For reasons that are not entirely clear to me, Silicon Valley firms providing cushy corporate buses to ferry workers from San Francisco to their offices has become a potent symbol of inequality in America. Meanwhile, in the San Francisco metropolitan area, driving alone in a car remains a more popular commuting option than mass transit of any sort.
Indeed, driving alone is more popular than transit in every American metropolitan area outside of New York and Washington.
And all across America, companies are providing their car-driving employees with subsidized transportation in the form of parking. Either the company owns or leases the parking lot or parking structure outright and makes it available for employee use, or the company pays for employees to get free or discounted parking at a commercially operated garage. This kind of parking benefit is even subsidized by the federal tax code, which allows a parking subsidy to not be counted as income. Indeed, it's the tax deductibility of subsidized parking that help explain why it's such a ubiquitous perk.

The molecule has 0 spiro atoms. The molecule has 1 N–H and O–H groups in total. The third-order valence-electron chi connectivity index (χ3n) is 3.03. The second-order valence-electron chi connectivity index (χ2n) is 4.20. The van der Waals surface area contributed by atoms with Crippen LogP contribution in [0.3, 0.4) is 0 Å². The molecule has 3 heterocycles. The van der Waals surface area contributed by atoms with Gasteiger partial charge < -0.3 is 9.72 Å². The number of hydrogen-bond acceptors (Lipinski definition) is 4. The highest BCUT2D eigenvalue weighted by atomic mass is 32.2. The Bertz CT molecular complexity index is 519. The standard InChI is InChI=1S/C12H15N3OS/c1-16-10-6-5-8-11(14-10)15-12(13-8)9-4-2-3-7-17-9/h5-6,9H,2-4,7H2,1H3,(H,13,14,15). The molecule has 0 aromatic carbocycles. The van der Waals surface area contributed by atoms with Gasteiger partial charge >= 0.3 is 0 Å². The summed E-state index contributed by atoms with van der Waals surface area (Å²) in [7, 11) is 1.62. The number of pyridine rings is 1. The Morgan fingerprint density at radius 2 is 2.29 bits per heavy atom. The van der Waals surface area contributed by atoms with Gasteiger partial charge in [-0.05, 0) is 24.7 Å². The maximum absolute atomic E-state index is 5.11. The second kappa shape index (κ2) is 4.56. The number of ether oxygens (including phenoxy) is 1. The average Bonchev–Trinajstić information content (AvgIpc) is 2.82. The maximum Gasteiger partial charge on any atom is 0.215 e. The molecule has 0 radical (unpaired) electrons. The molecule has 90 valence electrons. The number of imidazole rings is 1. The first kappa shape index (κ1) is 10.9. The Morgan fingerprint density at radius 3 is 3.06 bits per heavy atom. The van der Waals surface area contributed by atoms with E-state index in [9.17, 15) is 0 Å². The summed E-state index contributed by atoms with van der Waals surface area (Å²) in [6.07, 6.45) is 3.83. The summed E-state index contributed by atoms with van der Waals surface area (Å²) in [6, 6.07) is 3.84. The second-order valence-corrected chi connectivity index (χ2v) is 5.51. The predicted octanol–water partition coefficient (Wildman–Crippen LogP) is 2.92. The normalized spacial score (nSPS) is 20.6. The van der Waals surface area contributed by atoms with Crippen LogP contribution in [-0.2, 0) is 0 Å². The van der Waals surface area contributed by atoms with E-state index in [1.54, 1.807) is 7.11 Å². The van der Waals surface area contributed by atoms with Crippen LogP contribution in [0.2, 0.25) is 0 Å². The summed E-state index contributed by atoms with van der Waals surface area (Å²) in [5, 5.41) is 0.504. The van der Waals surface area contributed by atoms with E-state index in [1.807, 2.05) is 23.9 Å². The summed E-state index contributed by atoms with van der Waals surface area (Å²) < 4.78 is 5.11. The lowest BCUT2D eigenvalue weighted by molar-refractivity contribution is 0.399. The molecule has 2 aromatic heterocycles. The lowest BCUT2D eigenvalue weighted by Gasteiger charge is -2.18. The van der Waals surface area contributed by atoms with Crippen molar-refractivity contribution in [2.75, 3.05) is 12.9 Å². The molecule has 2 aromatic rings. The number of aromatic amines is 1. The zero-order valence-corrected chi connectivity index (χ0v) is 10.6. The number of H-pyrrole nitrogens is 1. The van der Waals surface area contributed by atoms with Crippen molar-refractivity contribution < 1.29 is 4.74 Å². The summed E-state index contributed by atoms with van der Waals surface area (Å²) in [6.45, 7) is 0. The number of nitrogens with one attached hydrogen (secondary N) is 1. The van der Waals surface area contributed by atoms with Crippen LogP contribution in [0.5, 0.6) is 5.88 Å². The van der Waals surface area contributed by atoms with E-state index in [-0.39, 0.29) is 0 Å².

TODAY IN SLATE
Scalia’s Liberal Streak
The conservative justice’s most brilliant—and surprisingly progressive—moments on the bench.
Colorado Is Ground Zero for the Fight Over Female Voters
There’s a Way to Keep Ex-Cons Out of Prison That Pays for Itself. Why Don’t More States Use It?
The NFL Explains How It Sees “the Role of the Female”
The Music Industry Is Ignoring Some of the Best Black Women Singing R&B
Theo’s Joint and Vanessa’s Whiskey
No sitcom did the “Very Special Episode” as well as The Cosby Show.
The Other Huxtable Effect
Thirty years ago, The Cosby Show gave us one of TV’s great feminists.